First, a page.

New Hartford, CT Fire, Oct 1885
A CONSIDERABLE PORTION OF THE VILLAGE DESTROYED.
HARTFORD, Conn., Oct. 29.----The village of New-Hartford, in Litchfield County, suffered severely from a fire which broke out in Patrick Myer's saloon at 4 o'clock yesterday morning. This building was totally and speedily destroyed, the fire then communicating with an adjoining wood structure occupied as a saloon and market with tenements overhead. The occupants lost substantially everything. The flames meanwhile swept north and south, destroying two dwelling houses north and enveloping the building of Taylor & Tiffany, which was soon a total loss. The occupant of the first floor was W. S. Gates, who had the second largest store in town. He lost a considerable amount of flour and grain, saving only 30 barrels of flour and 20 bags of grain. Five barns and sheds in the rear used for storage were, with their contents, consumed. A dwelling house, occupied by Mrs. T. C. Wilbur, Miss Nancy Mack, and Arthur G. Stort, was burned down. The Smith Building, corner of Main and Bridge streets, was saved after desperate efforts. In it are five stores and six tenements. The Greenwoods Company across the river ran their hose into the threatened district and saved a great amount of property. Stancliff's livery stable was destroyed, but he got his 20 horses safely out, everything else about the premises being burned. T. Corcoran's shoe shop next adjoining was consumed, but the stock was saved. The dwelling house on the Wheeler estate, with several outbuildings, was a total loss, but most of the furniture was saved. The building of the New-Hartford Tribune caught fire, but was burned only on the north side.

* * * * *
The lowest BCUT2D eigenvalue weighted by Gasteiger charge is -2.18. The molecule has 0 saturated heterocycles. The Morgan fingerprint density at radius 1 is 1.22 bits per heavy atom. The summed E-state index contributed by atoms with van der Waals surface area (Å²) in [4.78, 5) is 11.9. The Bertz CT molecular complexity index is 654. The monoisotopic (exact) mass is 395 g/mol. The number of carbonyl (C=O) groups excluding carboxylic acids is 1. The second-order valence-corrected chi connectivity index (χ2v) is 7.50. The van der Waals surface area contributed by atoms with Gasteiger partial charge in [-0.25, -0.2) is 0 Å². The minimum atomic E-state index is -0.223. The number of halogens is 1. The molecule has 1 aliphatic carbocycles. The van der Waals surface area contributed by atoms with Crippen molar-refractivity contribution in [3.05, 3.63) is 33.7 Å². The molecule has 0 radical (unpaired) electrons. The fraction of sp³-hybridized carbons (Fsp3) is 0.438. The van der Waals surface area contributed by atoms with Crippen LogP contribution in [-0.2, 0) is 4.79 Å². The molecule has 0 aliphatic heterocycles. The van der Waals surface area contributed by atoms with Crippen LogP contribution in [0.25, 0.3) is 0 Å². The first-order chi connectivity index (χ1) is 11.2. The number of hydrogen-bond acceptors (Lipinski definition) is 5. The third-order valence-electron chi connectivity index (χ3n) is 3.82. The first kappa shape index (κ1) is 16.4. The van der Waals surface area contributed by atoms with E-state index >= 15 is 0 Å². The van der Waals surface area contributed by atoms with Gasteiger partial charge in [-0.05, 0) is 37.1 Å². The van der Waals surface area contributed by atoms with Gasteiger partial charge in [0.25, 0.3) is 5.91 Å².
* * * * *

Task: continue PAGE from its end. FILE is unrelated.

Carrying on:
The burned district covers about three acres, and the losses are placed at from $60,000 to $75,000, though probably a careful estimate will reduce them below $50,000. Most of the property was well insured. Goodwin's agency carried about $25,000 and Burwell's something less. There was intense excitement in the town when the fire got under way, as there is no fire apparatus there, and it was found impossible to communicate with Hartford by telegraph, and no connection could be got with Winsted. Meanwhile the Greenwoods Company furnished fire extinguishers and such other help as they could owing to the closing of telegraph offices, a citizen drove to Winsted and a fire steamer was sent by train, arriving in time to do good service. People from surrounding places crowded into the town to-day to view the ruins.
Insurances are reported as follows: North American, Philadelphia, $10,700; Home, New-York, $2,000; Phoenix, Brooklyn, N. Y., $7,000; Phenix, Hartford, $5,000; Orient, Hartford, $2,000; Connecticut, Hartford, $2,000; Hartford, Hartford, $600; Queens, England, $2,000; total, $31,300.
The New York Times, New York, NY 30 Oct 1885